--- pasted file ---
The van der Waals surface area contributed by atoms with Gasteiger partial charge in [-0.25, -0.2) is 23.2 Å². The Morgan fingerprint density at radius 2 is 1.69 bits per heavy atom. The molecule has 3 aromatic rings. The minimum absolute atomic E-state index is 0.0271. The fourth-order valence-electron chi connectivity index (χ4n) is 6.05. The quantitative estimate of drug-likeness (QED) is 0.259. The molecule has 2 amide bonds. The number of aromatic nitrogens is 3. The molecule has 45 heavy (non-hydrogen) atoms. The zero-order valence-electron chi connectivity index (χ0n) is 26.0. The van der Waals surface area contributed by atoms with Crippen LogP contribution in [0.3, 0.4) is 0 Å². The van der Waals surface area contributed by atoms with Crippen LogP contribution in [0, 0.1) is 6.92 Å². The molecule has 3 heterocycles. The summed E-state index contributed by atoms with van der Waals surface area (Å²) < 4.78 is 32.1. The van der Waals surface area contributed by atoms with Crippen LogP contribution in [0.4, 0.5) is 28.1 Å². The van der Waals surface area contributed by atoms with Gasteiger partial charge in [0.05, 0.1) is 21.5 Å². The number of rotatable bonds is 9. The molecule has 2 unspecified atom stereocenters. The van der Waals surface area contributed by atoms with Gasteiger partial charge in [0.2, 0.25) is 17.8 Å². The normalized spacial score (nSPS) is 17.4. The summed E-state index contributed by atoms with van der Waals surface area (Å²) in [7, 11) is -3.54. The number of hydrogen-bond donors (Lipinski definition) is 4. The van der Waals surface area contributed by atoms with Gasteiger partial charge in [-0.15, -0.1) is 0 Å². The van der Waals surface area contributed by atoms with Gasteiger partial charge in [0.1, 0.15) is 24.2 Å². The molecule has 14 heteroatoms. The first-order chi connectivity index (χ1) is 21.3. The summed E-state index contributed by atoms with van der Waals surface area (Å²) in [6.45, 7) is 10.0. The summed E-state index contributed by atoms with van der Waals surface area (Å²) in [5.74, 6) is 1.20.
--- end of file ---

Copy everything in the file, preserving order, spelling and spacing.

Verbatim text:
The van der Waals surface area contributed by atoms with Gasteiger partial charge in [-0.25, -0.2) is 23.2 Å². The Morgan fingerprint density at radius 2 is 1.69 bits per heavy atom. The molecule has 3 aromatic rings. The minimum absolute atomic E-state index is 0.0271. The fourth-order valence-electron chi connectivity index (χ4n) is 6.05. The quantitative estimate of drug-likeness (QED) is 0.259. The molecule has 2 amide bonds. The number of aromatic nitrogens is 3. The molecule has 45 heavy (non-hydrogen) atoms. The zero-order valence-electron chi connectivity index (χ0n) is 26.0. The van der Waals surface area contributed by atoms with Crippen LogP contribution in [0.3, 0.4) is 0 Å². The van der Waals surface area contributed by atoms with Crippen LogP contribution in [0, 0.1) is 6.92 Å². The molecule has 3 heterocycles. The summed E-state index contributed by atoms with van der Waals surface area (Å²) < 4.78 is 32.1. The van der Waals surface area contributed by atoms with Crippen LogP contribution in [0.4, 0.5) is 28.1 Å². The van der Waals surface area contributed by atoms with Gasteiger partial charge in [0.05, 0.1) is 21.5 Å². The number of rotatable bonds is 9. The molecule has 2 unspecified atom stereocenters. The van der Waals surface area contributed by atoms with Gasteiger partial charge in [0.2, 0.25) is 17.8 Å². The normalized spacial score (nSPS) is 17.4. The summed E-state index contributed by atoms with van der Waals surface area (Å²) in [7, 11) is -3.54. The number of hydrogen-bond donors (Lipinski definition) is 4. The van der Waals surface area contributed by atoms with Gasteiger partial charge in [-0.15, -0.1) is 0 Å². The van der Waals surface area contributed by atoms with Gasteiger partial charge in [0.1, 0.15) is 24.2 Å². The molecule has 14 heteroatoms. The first-order chi connectivity index (χ1) is 21.3. The summed E-state index contributed by atoms with van der Waals surface area (Å²) in [6.45, 7) is 10.0. The summed E-state index contributed by atoms with van der Waals surface area (Å²) in [5.74, 6) is 1.20.